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Japan top banks' H1 profits hit by Bank of Japan's negative rate policy
[TOKYO] Japan's top banks, already wrestling with shrinking loan profitability, posted falls in first-half profit as they struggled in the ultra-low interest rate environment exacerbated by the Bank of Japan's aggressive negative interest rate policy.
Japanese lenders' overseas expansion in recent years alleviated some of the damage from the central bank's negative interest rate policy, but the growth was still not strong enough to reverse the overall trend of squeezed loan margins.
Mitsubishi UFJ Financial Group, Japan's largest lender by assets, saw an 18 percent fall in net profit to 490.5 billion yen (S$6.5 billion) for the April-Sept period, the first such fall in four years.
The results beat an average estimate of 436.2 billion yen in a poll of two analysts.
MUFG said its revenues were pushed down by the negative interest rate policy at home, weak sales of investment products, and a higher yen against the dollar which eroded the value of profits earned overseas.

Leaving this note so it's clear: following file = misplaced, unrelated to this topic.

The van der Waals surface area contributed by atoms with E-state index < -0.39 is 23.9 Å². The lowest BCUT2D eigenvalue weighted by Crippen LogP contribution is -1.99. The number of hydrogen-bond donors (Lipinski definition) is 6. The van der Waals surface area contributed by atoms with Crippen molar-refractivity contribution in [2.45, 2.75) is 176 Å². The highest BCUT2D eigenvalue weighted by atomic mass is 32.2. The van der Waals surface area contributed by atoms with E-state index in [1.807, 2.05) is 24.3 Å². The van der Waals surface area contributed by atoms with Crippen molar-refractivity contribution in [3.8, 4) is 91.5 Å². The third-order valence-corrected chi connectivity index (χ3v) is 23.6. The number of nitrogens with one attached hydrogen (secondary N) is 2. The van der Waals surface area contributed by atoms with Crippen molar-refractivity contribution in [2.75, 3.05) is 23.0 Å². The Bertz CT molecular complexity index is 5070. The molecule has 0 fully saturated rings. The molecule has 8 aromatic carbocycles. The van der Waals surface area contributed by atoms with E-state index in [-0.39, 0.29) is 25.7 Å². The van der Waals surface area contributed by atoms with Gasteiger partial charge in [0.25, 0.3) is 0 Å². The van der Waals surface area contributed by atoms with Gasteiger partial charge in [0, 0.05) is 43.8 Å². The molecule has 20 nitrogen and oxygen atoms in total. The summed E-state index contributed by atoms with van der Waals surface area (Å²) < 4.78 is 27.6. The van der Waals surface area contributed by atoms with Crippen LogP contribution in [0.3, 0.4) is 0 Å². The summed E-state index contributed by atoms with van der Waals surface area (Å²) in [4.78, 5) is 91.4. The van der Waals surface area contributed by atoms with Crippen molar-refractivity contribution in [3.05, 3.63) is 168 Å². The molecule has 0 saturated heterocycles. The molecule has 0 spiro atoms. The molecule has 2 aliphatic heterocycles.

"We expect the tough business conditions to continue in the second half," MUFG Chief Executive Officer Nobuyuki Hirano told a news conference.
MUFG's first-half net interest income, or profit from lending, fell by 100 billion yen to 975 billion yen.
It also said it would buy up to 1.69 per cent of its stock for as much as 100 billion yen.
Japan's No 2 bank by assets, Mizuho Financial Group, recorded a seven per cent fall in net profit to 358.2 billion yen for the April-Sept period.
Already suffering from years of low loan rates held down by Japan's weak economy, lenders were dealt another blow by the BOJ's decision to introduce negative interest rates in February.
"We don't expect the BOJ to terminate the negative interest rate policy immediately even when the economy starts making a gradual recovery," Mizuho CEO Yasuhiro Sato told a news conference.
The banks are trying to offset diminishing returns from loans with fee businesses, such as selling mutual funds to retail customers and providing advisory services to corporate clients. But these businesses have yet to become a driver of profit.
Japan's No 3 lender, Sumitomo Mitsui Financial Group, reported a 7.5 per cent fall in first-half profit to 359.2 billion yen for the April-Sept period, joining its rivals hurt by low interest rates at home and abroad.
SMFG said its overseas outstanding loans grew by US$9 billion year on year to US$201 billion as of September, led by an increase in the Americas. But loans in Asia outside Japan shrank in the first half.
"At this moment, we are a bit cautious in credit risk taking in Asia," SMFG President Koichi Miyata told a news conference.
All three banks kept their full-year net profit forecasts with MUFG at 850 billion yen, Mizuho at 600 billion yen and SMFG at 700 billion yen.